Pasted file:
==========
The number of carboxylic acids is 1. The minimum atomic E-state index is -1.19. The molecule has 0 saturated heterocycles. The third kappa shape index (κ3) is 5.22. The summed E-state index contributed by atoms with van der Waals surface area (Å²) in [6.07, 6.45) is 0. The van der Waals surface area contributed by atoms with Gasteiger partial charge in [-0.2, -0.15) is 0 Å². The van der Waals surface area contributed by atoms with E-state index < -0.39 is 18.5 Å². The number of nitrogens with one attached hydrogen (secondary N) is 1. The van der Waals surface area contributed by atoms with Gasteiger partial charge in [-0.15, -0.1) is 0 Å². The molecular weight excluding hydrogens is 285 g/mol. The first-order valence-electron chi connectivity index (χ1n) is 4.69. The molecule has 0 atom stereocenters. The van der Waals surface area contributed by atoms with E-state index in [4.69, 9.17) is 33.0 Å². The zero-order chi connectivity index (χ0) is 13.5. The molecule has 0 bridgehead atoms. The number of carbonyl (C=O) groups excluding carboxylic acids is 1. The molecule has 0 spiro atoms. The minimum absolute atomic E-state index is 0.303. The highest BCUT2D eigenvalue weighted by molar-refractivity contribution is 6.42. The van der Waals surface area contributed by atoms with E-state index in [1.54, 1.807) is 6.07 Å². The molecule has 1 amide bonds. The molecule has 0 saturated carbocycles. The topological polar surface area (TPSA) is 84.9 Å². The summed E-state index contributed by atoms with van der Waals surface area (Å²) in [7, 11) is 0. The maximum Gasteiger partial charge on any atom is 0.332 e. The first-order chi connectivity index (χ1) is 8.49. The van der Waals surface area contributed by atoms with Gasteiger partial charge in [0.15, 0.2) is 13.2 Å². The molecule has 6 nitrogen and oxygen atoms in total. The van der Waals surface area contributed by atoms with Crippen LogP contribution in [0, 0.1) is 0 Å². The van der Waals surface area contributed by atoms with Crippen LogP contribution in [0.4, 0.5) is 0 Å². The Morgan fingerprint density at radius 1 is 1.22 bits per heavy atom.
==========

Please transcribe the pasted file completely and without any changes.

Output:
The number of carboxylic acids is 1. The minimum atomic E-state index is -1.19. The molecule has 0 saturated heterocycles. The third kappa shape index (κ3) is 5.22. The summed E-state index contributed by atoms with van der Waals surface area (Å²) in [6.07, 6.45) is 0. The van der Waals surface area contributed by atoms with Gasteiger partial charge in [-0.2, -0.15) is 0 Å². The van der Waals surface area contributed by atoms with E-state index < -0.39 is 18.5 Å². The number of nitrogens with one attached hydrogen (secondary N) is 1. The van der Waals surface area contributed by atoms with Gasteiger partial charge in [-0.15, -0.1) is 0 Å². The molecular weight excluding hydrogens is 285 g/mol. The first-order valence-electron chi connectivity index (χ1n) is 4.69. The molecule has 0 atom stereocenters. The van der Waals surface area contributed by atoms with E-state index in [4.69, 9.17) is 33.0 Å². The zero-order chi connectivity index (χ0) is 13.5. The molecule has 0 bridgehead atoms. The number of carbonyl (C=O) groups excluding carboxylic acids is 1. The molecule has 0 spiro atoms. The minimum absolute atomic E-state index is 0.303. The highest BCUT2D eigenvalue weighted by molar-refractivity contribution is 6.42. The van der Waals surface area contributed by atoms with E-state index in [1.54, 1.807) is 6.07 Å². The molecule has 1 amide bonds. The molecule has 0 saturated carbocycles. The topological polar surface area (TPSA) is 84.9 Å². The summed E-state index contributed by atoms with van der Waals surface area (Å²) in [7, 11) is 0. The maximum Gasteiger partial charge on any atom is 0.332 e. The first-order chi connectivity index (χ1) is 8.49. The van der Waals surface area contributed by atoms with Gasteiger partial charge in [0.15, 0.2) is 13.2 Å². The molecule has 6 nitrogen and oxygen atoms in total. The van der Waals surface area contributed by atoms with Crippen LogP contribution in [0, 0.1) is 0 Å². The van der Waals surface area contributed by atoms with Crippen LogP contribution in [0.4, 0.5) is 0 Å². The Morgan fingerprint density at radius 1 is 1.22 bits per heavy atom.